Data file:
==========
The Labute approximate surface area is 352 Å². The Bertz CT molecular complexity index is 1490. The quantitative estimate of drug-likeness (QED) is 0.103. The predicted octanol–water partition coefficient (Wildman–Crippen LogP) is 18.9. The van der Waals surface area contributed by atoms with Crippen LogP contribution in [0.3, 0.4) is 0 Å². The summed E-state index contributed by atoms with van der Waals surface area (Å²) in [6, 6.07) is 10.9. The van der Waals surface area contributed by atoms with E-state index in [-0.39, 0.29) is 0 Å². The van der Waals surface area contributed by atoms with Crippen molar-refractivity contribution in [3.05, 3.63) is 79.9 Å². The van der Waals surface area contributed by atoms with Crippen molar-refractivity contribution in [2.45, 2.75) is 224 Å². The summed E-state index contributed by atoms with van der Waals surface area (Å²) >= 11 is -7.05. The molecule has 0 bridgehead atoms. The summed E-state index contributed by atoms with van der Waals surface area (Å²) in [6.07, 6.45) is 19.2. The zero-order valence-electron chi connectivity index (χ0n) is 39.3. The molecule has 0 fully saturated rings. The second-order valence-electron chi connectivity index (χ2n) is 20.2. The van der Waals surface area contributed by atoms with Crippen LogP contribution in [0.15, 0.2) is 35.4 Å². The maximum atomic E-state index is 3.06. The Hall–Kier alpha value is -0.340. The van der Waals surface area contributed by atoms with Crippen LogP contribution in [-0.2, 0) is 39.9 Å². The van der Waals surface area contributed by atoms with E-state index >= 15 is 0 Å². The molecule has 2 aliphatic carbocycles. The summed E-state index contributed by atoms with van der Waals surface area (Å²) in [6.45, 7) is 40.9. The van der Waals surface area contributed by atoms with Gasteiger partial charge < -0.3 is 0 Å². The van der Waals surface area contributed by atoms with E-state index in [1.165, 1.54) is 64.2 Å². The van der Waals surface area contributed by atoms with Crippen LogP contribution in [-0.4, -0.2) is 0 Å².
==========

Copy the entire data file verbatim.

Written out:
The Labute approximate surface area is 352 Å². The Bertz CT molecular complexity index is 1490. The quantitative estimate of drug-likeness (QED) is 0.103. The predicted octanol–water partition coefficient (Wildman–Crippen LogP) is 18.9. The van der Waals surface area contributed by atoms with Crippen LogP contribution in [0.3, 0.4) is 0 Å². The summed E-state index contributed by atoms with van der Waals surface area (Å²) in [6, 6.07) is 10.9. The van der Waals surface area contributed by atoms with E-state index in [-0.39, 0.29) is 0 Å². The van der Waals surface area contributed by atoms with Crippen molar-refractivity contribution in [3.05, 3.63) is 79.9 Å². The van der Waals surface area contributed by atoms with Crippen molar-refractivity contribution in [2.45, 2.75) is 224 Å². The summed E-state index contributed by atoms with van der Waals surface area (Å²) >= 11 is -7.05. The molecule has 0 bridgehead atoms. The summed E-state index contributed by atoms with van der Waals surface area (Å²) in [6.07, 6.45) is 19.2. The zero-order valence-electron chi connectivity index (χ0n) is 39.3. The molecule has 0 fully saturated rings. The second-order valence-electron chi connectivity index (χ2n) is 20.2. The van der Waals surface area contributed by atoms with Crippen LogP contribution in [0.15, 0.2) is 35.4 Å². The maximum atomic E-state index is 3.06. The Hall–Kier alpha value is -0.340. The van der Waals surface area contributed by atoms with Crippen LogP contribution in [-0.2, 0) is 39.9 Å². The van der Waals surface area contributed by atoms with E-state index >= 15 is 0 Å². The molecule has 2 aliphatic carbocycles. The summed E-state index contributed by atoms with van der Waals surface area (Å²) in [6.45, 7) is 40.9. The van der Waals surface area contributed by atoms with Gasteiger partial charge < -0.3 is 0 Å². The van der Waals surface area contributed by atoms with E-state index in [1.165, 1.54) is 64.2 Å². The van der Waals surface area contributed by atoms with Crippen LogP contribution in [-0.4, -0.2) is 0 Å².